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Would new Macomb County jail lead to fewer inmate deaths?

Residents in Macomb County warned of jury scam calls
Posted at 4:53 PM, Jun 25, 2019
and last updated 2019-06-25 16:53:46-04

MT. CLEMENS (WXYZ) — As Macomb County Commissioners consider whether to build a new $371 million jail, Sheriff Anthony Wickersham says a new facility could lead to better inmate safety.

“I’m the individual that’s on TV every time something bad happens,” Wickersham said. “I’m the one who keeps getting asked, ‘What are you doing to fix the problems inside the Macomb County jail?’”
As 7 Action News reported last year, at least 20 inmates have died inside the jail since 2012.

Debbie Hagerman’s son Ryan died at the hand of his cellmate, 18-year-old Marc Cowans, a “high observation” inmate who was supposed to be watched 24-hours a day.

“I don’t think I even really knew at the time how to comprehend what was going on,” his mother told 7 Action News.

Jail surveillance cameras show Hagerman was assaulted for nearly two minutes before any deputy entered the cell.

RELATED: 19 inmates have died in Macomb Co. jail since 2012; sheriff says 'we do our best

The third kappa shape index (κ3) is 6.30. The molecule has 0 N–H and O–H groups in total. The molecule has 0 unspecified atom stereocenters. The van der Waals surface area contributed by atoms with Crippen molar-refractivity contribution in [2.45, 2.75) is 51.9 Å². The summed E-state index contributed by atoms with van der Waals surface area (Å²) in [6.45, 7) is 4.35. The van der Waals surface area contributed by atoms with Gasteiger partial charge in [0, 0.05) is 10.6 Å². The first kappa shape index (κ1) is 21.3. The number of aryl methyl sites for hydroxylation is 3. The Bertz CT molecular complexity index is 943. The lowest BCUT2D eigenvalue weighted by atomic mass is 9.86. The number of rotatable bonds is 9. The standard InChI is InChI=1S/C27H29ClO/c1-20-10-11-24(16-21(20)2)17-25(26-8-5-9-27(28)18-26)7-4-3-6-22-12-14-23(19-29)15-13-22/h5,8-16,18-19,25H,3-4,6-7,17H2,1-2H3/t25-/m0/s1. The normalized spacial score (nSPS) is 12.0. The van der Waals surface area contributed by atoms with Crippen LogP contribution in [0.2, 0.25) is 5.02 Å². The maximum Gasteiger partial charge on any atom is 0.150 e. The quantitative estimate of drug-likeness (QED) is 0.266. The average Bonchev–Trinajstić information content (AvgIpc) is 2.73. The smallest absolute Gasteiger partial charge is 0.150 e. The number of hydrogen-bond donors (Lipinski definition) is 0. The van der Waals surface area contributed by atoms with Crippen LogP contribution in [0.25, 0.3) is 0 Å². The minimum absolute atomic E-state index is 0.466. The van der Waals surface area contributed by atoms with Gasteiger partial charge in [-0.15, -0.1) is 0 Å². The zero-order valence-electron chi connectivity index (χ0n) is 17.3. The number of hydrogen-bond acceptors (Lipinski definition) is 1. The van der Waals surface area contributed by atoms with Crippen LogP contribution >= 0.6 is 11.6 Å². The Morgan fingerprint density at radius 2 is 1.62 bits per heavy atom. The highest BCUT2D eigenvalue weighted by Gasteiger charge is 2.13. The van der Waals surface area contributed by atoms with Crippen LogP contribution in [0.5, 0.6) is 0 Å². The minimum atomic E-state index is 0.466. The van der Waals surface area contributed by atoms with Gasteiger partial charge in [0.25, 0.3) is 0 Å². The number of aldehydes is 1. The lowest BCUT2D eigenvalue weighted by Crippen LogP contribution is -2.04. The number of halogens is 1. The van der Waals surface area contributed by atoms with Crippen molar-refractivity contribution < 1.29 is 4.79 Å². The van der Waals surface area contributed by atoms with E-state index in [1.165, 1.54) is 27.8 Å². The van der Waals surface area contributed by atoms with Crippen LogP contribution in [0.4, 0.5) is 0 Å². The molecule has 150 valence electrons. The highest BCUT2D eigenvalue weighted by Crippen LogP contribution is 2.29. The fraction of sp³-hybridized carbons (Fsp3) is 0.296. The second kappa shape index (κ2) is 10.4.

Sheriff Anthony Wickersham to Channel 7’s Ross Jones that no one was disciplined over Hagerman’s death.

“I don’t know exactly where everyone was coming from and what was going on, but yes,” Wickersham said. “Two minutes seemed like a long time.”

The causes of death since 2012 range from sepsis to drug overdoses to suicide.

Wickersham defended the jail’s record in an interview last year, even though neighboring Oakland County—that houses more than 400 inmates a day—saw less than half the number of deaths that Macomb reported.

“It sounds like it’s a lot. But when we look at, six of them were suicides. One was a homicide,” Wickersham said.

“Well, don’t those count too?” asked Jones.

“Yes, they count,” Wickersham said. “They all count.”

Regardless of whether a new jail is built, jail and prison reform advocates like Dan Korobkin of the ACLU of Michigan say the high death toll is a sign of bigger problems.

“They should set off alarm bells in Macomb County, they should set it off at the state level and if none of that works, they should set it off at the federal level,” he said.

Contact 7 Investigator Ross Jones at or at (248) 827-9466.